By Marissa Meyer
Rating: 5 stars
Alas! accidental post of old review versions may have occurred! Please enjoy the new and improved version…..that doesn’t end halfway through a sentence.
CINDER, a gifted mechanic in New Beijing, is also a cyborg. She’s reviled by her stepmother and blamed for her stepsister’s sudden illness. But when her life becomes entwined with the handsome Prince Kai’s, she finds herself at the centre of a violent struggle between the desires of an evil queen – and a dangerous temptation. Cinder is caught between duty and freedom, loyalty and betrayal. Now she must uncover secrets about her mysterious past in order to protect Earth’s future. This is not the fairytale you remember. But it’s one you won’t forget…
As already previously mentioned – my friends, the blogs and indeed the entire internet have been raving about this series. So, having finally made a dint on my to read pile and re-embraced my long-abiding love of Lancashire Libraries, I reserved the first three books for £1.80. That’s just 60p each, astonishing value seeing as when I was a kid it used to cost 50p for an adult to reserve a book. Only a 10p rise in twenty odd years? Bargain. Even then it’s not something I have to do often, as for popular books Lancashire Libraries have a lot of copies in circulation. But the books are clearly in very high demand and I was in a reservation queue even with all those copies floating about. Third in line for Cinder and second for Cress and Scarlet.
That said they still arrived fairly quickly and by the time I made it to the library that Monday all three had arrived. There were still reservations piled up against all of them so I made quick work of them – started Monday night, finished Wednesday morning and returned them the next Monday. Hope another lucky reader is following their adventures as we speak.
I’m doing a separate review for each of these – they deserve it because the world of Lunar Chronicles is so richly detailed – but Cinder first.
From this point on – Here there be spoilers!
From the beginning it is evident that this is no ordinary Cinderella retelling – this is Cinderella with spaceships, cyborgs and a heroine with plans of her own. She is not waiting for her Prince, she does not want to go to the ball and she is not subject to the whims of a fairy godmother. Instead she wants to get the hell out of dodge and blaze her own path doing it.
Meyer definitely gives more than a passing nod to the original tale, we do have the ball (but Cinder only attends in an attempt to save lives), the evil Stepmother (who is, in her own way, really quite pitiable) and the ugly sisters are there too (well more like ugly sister, the relationship Cinder has with Peony was a welcome and indeed very clever surprise). But at the same time this is very much Meyer’s story.
You can feel the attention to detail in the writing, the depth of thought that has gone into the world building is admirable. The very concept that Cinder would still have to use her child-sized prosthetic foot and that it would be the ‘glass slipper’ of the story is sheer brilliance. I loved that it kept cropping up as well, that Kai held onto it and Cinder saw it on his desk later in Cress. Now here is an author who knows how to plan ahead and understands the importance of well placed details. I take my hat off to her.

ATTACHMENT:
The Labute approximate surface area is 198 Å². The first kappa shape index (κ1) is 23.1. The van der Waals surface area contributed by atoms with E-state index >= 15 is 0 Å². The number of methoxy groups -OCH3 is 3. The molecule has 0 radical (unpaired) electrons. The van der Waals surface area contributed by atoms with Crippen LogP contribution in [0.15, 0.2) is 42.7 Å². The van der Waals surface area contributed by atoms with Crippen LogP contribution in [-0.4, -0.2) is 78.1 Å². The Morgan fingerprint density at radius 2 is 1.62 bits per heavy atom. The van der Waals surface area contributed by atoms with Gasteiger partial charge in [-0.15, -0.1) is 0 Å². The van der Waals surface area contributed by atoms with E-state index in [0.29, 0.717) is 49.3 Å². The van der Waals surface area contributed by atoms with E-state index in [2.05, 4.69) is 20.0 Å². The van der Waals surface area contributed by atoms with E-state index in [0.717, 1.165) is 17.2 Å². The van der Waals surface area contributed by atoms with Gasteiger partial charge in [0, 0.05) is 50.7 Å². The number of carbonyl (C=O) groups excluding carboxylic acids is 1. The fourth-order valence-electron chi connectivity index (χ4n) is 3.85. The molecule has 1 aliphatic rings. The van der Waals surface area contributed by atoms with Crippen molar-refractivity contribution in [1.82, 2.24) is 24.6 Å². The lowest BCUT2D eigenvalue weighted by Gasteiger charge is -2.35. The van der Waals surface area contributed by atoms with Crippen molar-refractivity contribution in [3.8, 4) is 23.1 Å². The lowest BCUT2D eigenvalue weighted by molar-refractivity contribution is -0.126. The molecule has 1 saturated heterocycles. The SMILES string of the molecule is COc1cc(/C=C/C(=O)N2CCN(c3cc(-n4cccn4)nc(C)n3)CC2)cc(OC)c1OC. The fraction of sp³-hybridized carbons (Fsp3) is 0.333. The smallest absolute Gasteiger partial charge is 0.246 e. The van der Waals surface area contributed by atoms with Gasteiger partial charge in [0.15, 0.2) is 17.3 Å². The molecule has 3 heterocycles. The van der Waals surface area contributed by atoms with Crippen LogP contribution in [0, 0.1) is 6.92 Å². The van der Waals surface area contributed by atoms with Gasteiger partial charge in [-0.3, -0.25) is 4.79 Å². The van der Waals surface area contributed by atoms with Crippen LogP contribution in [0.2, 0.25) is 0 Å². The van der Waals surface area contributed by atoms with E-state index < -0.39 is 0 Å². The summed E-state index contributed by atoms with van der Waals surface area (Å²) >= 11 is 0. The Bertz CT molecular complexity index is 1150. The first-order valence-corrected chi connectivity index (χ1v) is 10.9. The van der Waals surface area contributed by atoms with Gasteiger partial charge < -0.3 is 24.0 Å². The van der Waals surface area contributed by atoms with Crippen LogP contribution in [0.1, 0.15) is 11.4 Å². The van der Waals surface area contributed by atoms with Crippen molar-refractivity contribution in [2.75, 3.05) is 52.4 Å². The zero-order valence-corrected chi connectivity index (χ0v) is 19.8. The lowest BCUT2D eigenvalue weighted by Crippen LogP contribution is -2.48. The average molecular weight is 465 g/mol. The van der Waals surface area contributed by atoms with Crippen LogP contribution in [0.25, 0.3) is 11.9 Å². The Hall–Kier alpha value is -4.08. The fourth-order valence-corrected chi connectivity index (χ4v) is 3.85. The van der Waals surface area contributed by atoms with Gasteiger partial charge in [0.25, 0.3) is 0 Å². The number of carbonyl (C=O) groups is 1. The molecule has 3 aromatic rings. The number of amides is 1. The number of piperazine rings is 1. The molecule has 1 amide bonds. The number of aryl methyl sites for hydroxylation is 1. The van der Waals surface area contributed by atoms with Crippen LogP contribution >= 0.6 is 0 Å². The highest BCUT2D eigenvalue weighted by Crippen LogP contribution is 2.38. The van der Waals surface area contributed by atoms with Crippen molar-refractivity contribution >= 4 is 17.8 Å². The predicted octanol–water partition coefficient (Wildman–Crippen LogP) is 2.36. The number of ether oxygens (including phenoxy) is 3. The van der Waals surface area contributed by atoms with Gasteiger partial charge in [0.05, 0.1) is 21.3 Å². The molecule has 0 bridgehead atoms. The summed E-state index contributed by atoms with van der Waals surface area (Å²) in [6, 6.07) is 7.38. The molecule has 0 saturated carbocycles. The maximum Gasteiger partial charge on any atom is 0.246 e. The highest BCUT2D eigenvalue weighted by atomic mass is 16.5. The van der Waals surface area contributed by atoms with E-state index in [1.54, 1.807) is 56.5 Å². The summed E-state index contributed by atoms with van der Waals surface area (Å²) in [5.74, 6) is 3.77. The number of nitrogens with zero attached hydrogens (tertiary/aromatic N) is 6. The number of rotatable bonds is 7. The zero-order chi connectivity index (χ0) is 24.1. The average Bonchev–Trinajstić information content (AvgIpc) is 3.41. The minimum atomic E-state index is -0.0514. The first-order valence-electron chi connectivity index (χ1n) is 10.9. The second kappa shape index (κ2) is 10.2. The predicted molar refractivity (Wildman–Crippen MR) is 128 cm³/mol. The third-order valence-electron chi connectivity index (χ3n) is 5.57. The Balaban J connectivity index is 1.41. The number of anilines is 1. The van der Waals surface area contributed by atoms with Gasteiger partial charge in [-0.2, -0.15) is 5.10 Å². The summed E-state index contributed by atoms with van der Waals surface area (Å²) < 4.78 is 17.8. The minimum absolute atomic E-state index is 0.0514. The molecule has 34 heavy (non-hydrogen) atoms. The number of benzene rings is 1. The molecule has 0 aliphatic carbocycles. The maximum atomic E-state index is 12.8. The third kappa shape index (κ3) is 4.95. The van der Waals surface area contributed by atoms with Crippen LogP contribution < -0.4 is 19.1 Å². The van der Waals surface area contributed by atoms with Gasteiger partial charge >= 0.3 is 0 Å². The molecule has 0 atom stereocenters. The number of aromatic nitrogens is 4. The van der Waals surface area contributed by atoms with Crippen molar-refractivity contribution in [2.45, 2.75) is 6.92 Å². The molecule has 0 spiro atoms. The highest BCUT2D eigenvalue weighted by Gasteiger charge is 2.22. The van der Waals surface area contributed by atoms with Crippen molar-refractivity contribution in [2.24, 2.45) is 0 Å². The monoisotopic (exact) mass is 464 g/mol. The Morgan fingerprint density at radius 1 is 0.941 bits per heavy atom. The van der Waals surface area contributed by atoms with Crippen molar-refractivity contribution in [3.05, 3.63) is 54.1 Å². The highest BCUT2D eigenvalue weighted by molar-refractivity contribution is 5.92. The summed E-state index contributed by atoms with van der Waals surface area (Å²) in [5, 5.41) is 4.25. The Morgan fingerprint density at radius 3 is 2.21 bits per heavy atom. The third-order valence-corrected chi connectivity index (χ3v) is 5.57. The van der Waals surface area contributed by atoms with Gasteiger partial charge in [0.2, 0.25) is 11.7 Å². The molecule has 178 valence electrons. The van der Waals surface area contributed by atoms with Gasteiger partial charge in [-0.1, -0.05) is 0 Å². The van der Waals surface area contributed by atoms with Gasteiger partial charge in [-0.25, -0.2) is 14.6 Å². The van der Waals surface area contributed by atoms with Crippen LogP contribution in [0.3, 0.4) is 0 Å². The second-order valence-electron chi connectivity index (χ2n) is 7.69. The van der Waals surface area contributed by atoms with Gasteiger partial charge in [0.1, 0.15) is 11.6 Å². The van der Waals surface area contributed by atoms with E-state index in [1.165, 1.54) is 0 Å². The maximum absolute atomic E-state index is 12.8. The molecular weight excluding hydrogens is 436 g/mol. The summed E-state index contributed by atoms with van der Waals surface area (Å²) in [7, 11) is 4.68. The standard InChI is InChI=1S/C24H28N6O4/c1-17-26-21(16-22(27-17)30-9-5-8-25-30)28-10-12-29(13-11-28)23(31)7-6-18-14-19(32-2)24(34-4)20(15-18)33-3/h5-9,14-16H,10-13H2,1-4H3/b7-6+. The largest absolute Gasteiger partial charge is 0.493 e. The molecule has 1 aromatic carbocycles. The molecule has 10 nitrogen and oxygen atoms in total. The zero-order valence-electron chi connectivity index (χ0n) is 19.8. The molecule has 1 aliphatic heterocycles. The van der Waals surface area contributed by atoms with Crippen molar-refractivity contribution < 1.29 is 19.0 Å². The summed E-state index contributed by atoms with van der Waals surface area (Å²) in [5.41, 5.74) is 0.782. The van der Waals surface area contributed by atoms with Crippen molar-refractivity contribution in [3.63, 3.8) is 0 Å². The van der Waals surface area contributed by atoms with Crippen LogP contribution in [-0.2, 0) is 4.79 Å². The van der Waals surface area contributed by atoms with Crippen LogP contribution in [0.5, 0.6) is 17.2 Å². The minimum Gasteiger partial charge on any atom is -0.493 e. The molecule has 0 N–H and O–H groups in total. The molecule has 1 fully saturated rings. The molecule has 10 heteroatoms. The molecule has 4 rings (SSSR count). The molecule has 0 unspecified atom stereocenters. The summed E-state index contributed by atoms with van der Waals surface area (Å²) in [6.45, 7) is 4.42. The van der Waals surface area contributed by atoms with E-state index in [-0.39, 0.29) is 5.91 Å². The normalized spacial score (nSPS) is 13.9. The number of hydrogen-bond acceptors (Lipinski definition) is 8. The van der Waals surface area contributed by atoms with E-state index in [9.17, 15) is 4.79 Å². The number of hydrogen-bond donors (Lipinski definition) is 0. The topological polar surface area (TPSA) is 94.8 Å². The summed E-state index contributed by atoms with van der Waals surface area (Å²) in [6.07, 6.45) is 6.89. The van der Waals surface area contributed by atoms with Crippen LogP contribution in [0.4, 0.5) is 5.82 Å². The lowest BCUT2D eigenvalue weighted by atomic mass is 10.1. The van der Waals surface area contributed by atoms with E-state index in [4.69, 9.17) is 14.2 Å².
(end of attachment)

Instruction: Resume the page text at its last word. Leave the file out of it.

Another thing the internet is really raving about is the sheer diversity of the cast and I think that has a large part in what makes this series so special. We’ve got a Chinese Prince, a cyborg princess and a robotic best friend. Cinder as a cyborg is pure genius. Her entire characterisation is utterly believable. The questions it raises about Earthern Society, the cyborg draft and the fact that humans will always find a way to discriminate were both alarming and incredibly apt.
I also really enjoyed the friendship between Cinder and Iko, a cyborg and a robot, yet both so wonderfully human. When Cinder’s stepmother sells Iko I was horrified and so utterly relieved when Cinder realised they had left Iko’s personality chip. Iko could so easily have become merely a side character with brief periods of comic relief, but thanks to Meyer’s deft handling she end up being far more and probably my favourite character in the series aside from Cinder herself.
I love the level of ambiguity in the characters – nothing is cut and dried and all of them have layered motives. Kai is not free to act for himself and often has to do things that go against his nature for the good of his kingdom. Cinder is at the mercy of her genetics and cyborg enhancements. She lies, she breaks the law and at times she manipulates those around her – even before she comes into her legacy she uses Peony’s death to avoid questions from Kai.
The threat from the Lunars seems very real and you can feel a sense of danger throughout the book. Often villains in YA can be a bit transparent and you can only imagine them standing in a dark fortress, all dressed in black and rubbing their hands together with glee. Levana is certainly not that. She’s got a level of elegant menace about her and the power she wields over people’s minds is really quite disturbing. She’s a villain that you want to be beaten.
All in all I think Cinder is my favourite book out of the three currently available – I loved it. I think this in a large part due to the love I have for Cinder’s character and my admiration for how Meyer builds her tale. The fact that Cinder still has a central part throughout the following books is something I think works brilliantly, I also really like that her relationship with Kai is far from settled at the end of the book. I was really glad to see more of her in Scarlet – where she has a terrific entrance – I will be reviewing this next.